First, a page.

"Our engineering team worked really hard in advancing this state of the art to something new," he said at the iPhone 4S announcement in October. "They've done something that's really technically amazing. It's never been done in a phone before. It can now intelligently switch between the [device's] two antennas to both transmit and receive [wireless signals]. This works even while you're on a call. You can switch between the antennas to make even better call quality."

I've been testing an iPhone 4S and will publish my review this week. It's been a very positive experience, and while I've not traveled out of state with the device yet, I've not dropped any calls or experienced any signal loss. Based on what I've read about the iPhone 4S and on my own admittedly limited experience so far, it appears that Apple has finally solved the attenuation issue. It will be interesting to see whether Consumer Reports confirms that.

But there's one more thing.

Early iPhone 4S customers are reporting that the device provides significantly less battery life than its predecessor. And they're leaving complaints and tales of woe on Apple's support website, which is stockpiling the complaints without any meaningful comment from the company. Apple, too, hasn't addressed this issue publicly—at least, not yet. Knowing how Apple operates, one might reasonably expect a fix to appear silently in some coming iOS 5 update.

Here's how Apple described the iPhone 4S's battery life at the product announcement last month.

"You would think ... that one of the things you're going to trade off [on] is battery life," Schiller said. "But [we have] industry-leading battery life. For the first time in an iPhone, we now have 8 hours of talk time on 3G, 14 hours on 2G, 6 hours of [web browsing], 9 hours on Wi-Fi, 10 hours watching video, and 40 hours of listening to music."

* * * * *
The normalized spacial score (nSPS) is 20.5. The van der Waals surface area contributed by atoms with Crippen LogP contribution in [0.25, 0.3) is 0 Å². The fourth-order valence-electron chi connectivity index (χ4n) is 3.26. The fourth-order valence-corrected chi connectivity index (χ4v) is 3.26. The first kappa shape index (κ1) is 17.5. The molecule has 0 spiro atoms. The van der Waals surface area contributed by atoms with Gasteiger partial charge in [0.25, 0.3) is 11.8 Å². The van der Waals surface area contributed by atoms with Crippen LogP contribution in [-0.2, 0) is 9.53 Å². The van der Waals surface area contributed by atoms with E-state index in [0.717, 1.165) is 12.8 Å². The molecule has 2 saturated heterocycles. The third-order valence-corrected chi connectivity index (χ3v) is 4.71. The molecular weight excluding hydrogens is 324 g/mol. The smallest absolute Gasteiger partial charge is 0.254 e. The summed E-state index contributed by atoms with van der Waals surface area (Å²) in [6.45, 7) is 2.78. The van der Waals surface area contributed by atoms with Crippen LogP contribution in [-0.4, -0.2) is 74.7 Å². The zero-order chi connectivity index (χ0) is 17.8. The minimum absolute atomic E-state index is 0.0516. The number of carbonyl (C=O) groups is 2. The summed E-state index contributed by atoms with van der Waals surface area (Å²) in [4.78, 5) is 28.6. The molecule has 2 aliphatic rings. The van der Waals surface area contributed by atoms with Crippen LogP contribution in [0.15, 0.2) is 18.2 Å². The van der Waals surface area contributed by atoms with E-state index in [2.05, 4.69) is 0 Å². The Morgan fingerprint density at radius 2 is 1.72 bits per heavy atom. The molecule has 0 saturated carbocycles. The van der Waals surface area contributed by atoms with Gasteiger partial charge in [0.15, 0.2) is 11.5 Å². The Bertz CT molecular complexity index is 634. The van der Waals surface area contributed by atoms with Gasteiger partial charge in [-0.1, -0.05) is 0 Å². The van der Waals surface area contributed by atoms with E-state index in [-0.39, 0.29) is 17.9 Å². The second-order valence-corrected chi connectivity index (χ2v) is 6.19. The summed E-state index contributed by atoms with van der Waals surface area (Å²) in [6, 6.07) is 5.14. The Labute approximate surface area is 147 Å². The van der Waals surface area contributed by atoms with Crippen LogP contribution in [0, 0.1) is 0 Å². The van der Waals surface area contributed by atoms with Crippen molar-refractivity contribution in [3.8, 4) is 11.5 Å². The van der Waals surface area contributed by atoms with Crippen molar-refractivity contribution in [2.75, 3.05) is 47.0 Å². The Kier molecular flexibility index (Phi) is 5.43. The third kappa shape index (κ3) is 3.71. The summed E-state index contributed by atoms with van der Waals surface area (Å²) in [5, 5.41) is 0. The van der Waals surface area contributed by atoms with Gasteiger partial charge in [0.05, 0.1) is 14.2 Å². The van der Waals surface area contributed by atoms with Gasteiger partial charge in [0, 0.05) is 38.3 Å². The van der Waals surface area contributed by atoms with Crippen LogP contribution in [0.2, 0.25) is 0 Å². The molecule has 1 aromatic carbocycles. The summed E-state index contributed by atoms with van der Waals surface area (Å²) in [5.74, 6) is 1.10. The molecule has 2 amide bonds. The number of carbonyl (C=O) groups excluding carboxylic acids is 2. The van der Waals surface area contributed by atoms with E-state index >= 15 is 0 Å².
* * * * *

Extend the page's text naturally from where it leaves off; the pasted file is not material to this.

What Schiller didn't mention, at all, was standby time. And that might be because, inexplicably, the standby time of the iPhone 4S is rated as 100 hours shorter than its predecessor. Standby time is the amount of time the device will retain a charge while it's not in use. (In all other areas, the iPhone 4S outperforms the battery life of the iPhone 4.)

Some users complain that the iPhone 4S standby time is far lower than Apple's rating, and that the device sometimes dies in a day even if it's left sitting on a desk.

So why isn't this like Antennagate?

First, the standby issue isn't globally reproducible. It doesn't happen to all users, and one can't simply walk up to any iPhone 4S and experience this issue 100 percent of the time. So, clearly some mix of software and services is causing this battery-life loss in some devices only. (My own iPhone 4S doesn't experience this problem, for example.) Meanwhile, anyone could grip the iPhone 4 incorrectly and cause signal loss.

Second, unlike with the original iPhone 4, Apple is already reaching out to actual customers. It has privately contacted a number of early iPhone 4S users with the problems to find out more about their devices, in an effort to figure out what's happening. With the iPhone 4, Apple's strategy was to pretend that attenuation was an issue with all phones—it wasn't—and that the very real problem it caused with that device wasn't really an issue at all. Oh, and please accept a free bumper case. Not that you need it.

The future isn't hard to predict. Apple will figure out what's wrong, and then provide a workaround or issue a software fix, or both. Tech blogs will post about little configuration changes you can make to (maybe) alleviate some of the battery-life problems. ("Bump down the screen brightness!") And users will continue to buy iPhones, regardless of the veracity of these claims: After all, they made the iPhone 4 a bestselling smartphone over the past year, and that device had all kinds of problems.